Correct answer: Not that much.

The wrong takeaway would be that there’s something awesome about Collins that changes people’s minds and Dawkins doesn’t have that skill.

But you have to keep a few things in mind:

1) Telling people Dawkins is an atheist (and that Collins is a Christian) doesn’t help.

Even the researchers admitted this:

While Dawkins and Collins might both be perceived as having the credentials to make them an expert, research has shown that the US public is generally distrustful of atheists and view them more negatively than most other ethnic, religious, and minority groups… On the other hand, religious individuals are often perceived as more trustworthy, especially as viewed by other religious individuals.

So when the general public learns that a brilliant Christian feels a certain way about this issue, they’re likely to agree.

2) Among scientists, Collins holds a unique view that most people aren’t used to hearing:

… it is possible that the existence of an accomplished and high-profile scientist who holds Francis Collins’ views on religion and the religion–science relationship does come as more of a surprise to many people. As a result, reading about Collins has a larger impact on individuals and moves them toward Collins’ position.

In other words, when a credible Christian scientist says science and religion are compatible, many people (most of whom are religious) think, “I never knew that was a legitimate option, but it makes me not have to choose one over the other! Yay! I like that!”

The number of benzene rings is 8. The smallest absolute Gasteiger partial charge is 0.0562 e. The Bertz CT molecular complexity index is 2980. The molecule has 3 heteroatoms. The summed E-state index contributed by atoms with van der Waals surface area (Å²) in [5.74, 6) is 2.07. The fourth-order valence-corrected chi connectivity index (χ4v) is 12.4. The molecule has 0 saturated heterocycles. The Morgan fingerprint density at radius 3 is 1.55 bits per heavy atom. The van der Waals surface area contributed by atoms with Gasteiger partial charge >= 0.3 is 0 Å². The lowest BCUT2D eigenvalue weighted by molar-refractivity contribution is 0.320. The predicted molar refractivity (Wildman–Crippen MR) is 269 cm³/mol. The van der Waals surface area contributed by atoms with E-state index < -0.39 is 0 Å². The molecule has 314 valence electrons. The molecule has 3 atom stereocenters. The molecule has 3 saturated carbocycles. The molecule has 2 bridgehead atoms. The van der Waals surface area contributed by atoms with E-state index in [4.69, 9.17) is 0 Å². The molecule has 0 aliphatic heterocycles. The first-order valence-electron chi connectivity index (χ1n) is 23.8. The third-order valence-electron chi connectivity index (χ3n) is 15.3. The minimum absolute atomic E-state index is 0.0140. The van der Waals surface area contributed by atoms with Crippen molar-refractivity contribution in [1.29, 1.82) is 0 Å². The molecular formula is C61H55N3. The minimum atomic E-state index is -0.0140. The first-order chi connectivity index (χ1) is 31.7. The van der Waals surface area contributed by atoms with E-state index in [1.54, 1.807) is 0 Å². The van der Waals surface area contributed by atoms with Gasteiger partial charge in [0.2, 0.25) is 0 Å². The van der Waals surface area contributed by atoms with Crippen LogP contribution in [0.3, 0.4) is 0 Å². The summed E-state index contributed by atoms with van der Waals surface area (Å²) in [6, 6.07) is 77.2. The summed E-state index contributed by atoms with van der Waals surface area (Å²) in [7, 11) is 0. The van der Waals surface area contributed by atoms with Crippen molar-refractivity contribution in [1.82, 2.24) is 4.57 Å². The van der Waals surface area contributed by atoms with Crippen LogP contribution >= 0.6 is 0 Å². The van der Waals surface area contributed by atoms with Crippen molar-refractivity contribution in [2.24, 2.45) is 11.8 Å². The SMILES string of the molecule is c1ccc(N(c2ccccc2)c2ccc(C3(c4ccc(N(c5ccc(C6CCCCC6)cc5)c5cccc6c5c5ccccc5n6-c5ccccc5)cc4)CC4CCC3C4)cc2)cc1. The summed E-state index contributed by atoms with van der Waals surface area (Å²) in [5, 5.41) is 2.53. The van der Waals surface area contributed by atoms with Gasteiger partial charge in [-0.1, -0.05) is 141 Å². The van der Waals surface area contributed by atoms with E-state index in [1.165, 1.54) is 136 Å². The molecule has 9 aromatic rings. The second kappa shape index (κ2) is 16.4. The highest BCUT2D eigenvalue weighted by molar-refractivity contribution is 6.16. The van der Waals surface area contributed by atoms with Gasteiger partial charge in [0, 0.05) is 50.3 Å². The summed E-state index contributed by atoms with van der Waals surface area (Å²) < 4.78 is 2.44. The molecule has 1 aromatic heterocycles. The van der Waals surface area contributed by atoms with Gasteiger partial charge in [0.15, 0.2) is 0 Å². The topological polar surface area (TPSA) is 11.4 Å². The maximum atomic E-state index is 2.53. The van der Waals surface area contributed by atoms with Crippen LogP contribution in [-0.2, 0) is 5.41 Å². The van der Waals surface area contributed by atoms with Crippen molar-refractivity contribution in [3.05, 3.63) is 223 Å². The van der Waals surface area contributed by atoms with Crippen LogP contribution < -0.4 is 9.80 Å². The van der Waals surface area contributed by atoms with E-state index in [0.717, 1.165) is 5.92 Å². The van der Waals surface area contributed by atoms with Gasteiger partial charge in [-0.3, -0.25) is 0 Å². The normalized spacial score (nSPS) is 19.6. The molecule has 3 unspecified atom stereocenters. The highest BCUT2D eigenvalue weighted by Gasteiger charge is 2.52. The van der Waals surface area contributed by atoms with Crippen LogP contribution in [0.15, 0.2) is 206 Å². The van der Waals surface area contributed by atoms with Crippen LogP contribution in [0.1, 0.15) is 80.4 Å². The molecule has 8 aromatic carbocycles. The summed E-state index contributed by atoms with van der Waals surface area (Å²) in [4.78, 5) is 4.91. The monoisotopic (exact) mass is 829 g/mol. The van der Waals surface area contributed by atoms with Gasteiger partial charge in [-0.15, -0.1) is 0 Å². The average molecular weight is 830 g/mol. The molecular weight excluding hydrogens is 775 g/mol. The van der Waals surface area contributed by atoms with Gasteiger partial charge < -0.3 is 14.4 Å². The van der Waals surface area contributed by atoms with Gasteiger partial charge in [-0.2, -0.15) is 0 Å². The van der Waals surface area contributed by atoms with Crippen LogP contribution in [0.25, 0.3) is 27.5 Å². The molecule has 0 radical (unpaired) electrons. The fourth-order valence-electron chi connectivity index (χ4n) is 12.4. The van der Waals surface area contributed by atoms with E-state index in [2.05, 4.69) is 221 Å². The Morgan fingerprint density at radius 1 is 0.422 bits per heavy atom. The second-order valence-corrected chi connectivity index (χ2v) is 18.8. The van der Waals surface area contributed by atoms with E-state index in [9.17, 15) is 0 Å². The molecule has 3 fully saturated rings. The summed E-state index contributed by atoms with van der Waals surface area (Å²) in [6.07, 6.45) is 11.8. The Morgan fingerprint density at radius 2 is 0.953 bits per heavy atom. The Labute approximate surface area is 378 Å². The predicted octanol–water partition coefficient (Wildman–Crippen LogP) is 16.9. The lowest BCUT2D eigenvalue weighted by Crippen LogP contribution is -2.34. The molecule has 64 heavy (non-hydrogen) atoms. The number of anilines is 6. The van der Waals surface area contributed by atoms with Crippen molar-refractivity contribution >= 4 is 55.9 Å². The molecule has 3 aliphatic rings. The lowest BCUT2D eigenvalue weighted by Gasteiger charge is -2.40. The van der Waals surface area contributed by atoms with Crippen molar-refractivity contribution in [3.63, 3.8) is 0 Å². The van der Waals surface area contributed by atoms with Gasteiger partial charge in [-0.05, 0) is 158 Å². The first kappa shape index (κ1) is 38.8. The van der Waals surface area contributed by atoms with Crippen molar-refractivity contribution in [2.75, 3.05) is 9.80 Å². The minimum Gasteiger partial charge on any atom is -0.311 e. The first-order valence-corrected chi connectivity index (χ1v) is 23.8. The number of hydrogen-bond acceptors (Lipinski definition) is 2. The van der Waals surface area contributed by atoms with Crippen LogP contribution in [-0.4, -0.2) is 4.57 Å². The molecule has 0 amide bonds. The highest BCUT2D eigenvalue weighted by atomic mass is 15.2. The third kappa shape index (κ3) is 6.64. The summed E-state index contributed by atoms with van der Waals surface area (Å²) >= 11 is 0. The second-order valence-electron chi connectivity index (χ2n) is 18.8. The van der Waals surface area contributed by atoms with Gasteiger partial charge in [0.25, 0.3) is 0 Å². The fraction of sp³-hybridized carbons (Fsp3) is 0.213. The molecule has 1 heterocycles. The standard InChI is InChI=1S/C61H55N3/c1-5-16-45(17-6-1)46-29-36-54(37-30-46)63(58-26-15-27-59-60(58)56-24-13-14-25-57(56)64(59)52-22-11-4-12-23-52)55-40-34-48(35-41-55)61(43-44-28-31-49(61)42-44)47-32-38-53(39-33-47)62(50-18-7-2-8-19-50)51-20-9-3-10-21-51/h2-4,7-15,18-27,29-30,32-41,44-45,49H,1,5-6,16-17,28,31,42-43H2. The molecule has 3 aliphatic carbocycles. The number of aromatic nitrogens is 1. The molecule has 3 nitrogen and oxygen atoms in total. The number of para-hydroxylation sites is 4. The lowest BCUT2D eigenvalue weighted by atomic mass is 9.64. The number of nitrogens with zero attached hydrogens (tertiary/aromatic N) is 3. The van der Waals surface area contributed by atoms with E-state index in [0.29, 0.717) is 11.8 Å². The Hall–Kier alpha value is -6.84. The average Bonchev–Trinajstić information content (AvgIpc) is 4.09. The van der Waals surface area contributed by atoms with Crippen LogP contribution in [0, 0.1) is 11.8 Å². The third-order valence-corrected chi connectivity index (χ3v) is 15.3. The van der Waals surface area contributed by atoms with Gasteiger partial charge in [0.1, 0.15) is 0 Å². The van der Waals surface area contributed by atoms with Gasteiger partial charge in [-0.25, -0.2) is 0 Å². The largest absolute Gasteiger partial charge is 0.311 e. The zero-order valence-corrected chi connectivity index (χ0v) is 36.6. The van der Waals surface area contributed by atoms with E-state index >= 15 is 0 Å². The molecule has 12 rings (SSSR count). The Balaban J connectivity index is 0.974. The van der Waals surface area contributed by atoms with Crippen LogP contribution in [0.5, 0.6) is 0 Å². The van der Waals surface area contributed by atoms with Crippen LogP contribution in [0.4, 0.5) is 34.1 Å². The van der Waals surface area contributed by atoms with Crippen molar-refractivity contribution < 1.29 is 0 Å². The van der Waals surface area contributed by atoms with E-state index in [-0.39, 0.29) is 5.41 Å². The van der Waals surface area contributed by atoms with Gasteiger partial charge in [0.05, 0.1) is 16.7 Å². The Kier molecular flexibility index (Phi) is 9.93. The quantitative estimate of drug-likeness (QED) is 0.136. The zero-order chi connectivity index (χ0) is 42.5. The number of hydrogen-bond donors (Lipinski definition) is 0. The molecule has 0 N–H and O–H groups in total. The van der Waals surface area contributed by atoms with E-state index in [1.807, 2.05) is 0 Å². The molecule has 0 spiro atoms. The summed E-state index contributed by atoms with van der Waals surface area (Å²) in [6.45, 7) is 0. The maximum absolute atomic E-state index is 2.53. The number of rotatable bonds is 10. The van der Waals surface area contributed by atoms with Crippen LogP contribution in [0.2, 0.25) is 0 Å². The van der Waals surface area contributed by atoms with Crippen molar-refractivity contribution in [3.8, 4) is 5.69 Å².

It’s the same sort of logic climate-change deniers use to sway the public. They quote the handful of scientists who promote that view in order to give it an air of legitimacy, ignoring the fact that those scientists are very much in the minority of experts in the field. When people learn about those scientists, of course some of them will move in that direction.

None of that, though, means there’s any legitimacy to that option.

The researchers also suggest tone makes a difference here — Dawkins being a vocal atheist and Collins being the grandfatherly Christian (my words, not theirs) — but I don’t buy that. If you’d never heard of Dawkins before, you wouldn’t know what kind of tone he takes. Any negative impression people have of him, then, has to do with the description of him as an atheist, period. (They wouldn’t know that he’s often depicted as an “angry” atheist.)

The one thing this suggests for me is that scientists who are known for being atheists will have a hard time moving the public with them because of social prejudice. In that sense, Neil deGrasse Tyson would be more successful in promoting the view that religion and science are in conflict (and science always wins) because he doesn’t have the atheist stigma attached to his name.

On a side note, if this whole paper sounds like something straight out of the John Templeton Foundation, which does all it can to put religion on the same pedestal as science, well, that’s because the John Templeton Foundation funded the study.

Make of that what you will.

It’s also worth pointing out that one of the researchers, Elaine Howard Ecklund, has a long history of using Templeton money to try and show why religion and science are compatible.

Jerry Coyne, who literally wrote the book on why they’re not, has written extensively about problems with her research. I would urge you to read his posts to get better perspective on this issue.

(Top image via Shutterstock)